Solar Eclipse Glasses: How to Safely Use for Viewing the Sun

Eclipse Glasses, Solar Eclipse Glasses, Solar Eclipse Glasses Safety, Solar Eclipse Safety Glasses, How to Safely Watch The Solar Eclipse

Getty To view the upcoming total solar eclipse on August 21 eye protection is essential.

August 21, 2017 is the solar eclipse that people across America have been waiting for. Though not everyone will get to see the eclipse in totality, it’s still important to wear the proper safety glasses, even if you are viewing the eclipse in its partial state. First and foremost, be sure that you have glasses that are compliant with the ISO 12312-2 international safety standard. For a list of reputable brands and retailers selling the proper safety eyewear for the eclipse, click here. Four brands that meet the proper requirements for safety are Rainbow Symphony, American Paper Optics, Thousand Oaks Optical, and TSE 17.

In preparation for the event, NASA has issued a safety warning and guidelines for how to safely view the eclipse. Here’s a rundown of safety tips for using your eclipse eyewear:

– You must have the proper safety glasses. Anything that is homemade or even just ordinary sunglasses, are not safe to use.

– If there are any scratches or damages to the lenses or solar filter of the glasses, do not use them.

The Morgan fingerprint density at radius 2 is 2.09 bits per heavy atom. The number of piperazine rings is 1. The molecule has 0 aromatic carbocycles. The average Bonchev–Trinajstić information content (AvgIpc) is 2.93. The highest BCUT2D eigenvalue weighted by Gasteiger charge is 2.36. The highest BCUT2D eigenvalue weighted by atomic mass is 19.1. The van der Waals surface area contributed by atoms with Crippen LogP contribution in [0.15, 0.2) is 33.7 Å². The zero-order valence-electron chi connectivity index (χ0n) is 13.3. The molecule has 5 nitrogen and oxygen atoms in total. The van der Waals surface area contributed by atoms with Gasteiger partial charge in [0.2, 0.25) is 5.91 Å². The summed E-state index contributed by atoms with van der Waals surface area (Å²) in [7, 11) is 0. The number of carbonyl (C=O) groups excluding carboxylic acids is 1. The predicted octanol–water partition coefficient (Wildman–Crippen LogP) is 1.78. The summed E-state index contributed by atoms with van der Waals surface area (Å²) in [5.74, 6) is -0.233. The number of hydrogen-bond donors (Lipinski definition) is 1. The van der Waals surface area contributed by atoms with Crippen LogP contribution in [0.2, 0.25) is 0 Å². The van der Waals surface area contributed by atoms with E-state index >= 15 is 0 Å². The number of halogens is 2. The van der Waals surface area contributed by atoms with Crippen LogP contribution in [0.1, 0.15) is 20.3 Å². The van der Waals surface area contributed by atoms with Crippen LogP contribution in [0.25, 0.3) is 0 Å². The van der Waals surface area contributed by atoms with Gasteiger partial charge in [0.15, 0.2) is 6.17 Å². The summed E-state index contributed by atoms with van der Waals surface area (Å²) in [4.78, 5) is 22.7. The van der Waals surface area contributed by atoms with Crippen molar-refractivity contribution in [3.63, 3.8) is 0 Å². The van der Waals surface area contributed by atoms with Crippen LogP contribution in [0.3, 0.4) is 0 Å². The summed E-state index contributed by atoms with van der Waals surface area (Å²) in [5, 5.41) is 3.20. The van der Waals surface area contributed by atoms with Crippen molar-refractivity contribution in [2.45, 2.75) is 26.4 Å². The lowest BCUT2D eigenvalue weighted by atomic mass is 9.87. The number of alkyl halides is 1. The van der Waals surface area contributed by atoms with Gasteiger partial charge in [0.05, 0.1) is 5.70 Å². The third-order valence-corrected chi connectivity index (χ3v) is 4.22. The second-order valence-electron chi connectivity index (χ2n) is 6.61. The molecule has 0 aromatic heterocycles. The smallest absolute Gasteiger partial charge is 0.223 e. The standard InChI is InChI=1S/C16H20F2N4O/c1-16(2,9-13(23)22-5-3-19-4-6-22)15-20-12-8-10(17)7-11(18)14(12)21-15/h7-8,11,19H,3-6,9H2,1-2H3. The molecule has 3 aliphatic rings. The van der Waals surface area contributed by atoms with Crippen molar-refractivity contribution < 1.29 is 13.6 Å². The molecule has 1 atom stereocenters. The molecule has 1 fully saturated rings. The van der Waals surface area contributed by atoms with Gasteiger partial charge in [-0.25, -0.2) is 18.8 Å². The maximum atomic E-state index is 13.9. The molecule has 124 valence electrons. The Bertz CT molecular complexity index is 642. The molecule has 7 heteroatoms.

– Supervise children using eyewear to view the eclipse.

– “Stand still and cover your eyes with your eclipse glasses or solar viewer before looking up at the bright Sun. After
glancing at the Sun, turn away and remove your filter — do not remove it while looking at the Sun.” – Nasa

– Do not look at the eclipse through an unfiltered camera, telescope, binoculars, or additional optical devices, even when wearing the proper eclipse glasses.

And, for those in the path of totality for the Eclipse, Nasa’s instructions are:

If you are within the path of totality, remove your solar filter only when the Moon completely covers the Sun’s bright face and it suddenly gets quite dark. Experience totality, then, as soon as the bright Sun begins to reappear, replace your solar viewer to glance at the remaining partial phases.

So, tomorrow, remember to view the eclipse safely and beware of fake or faulty glasses.

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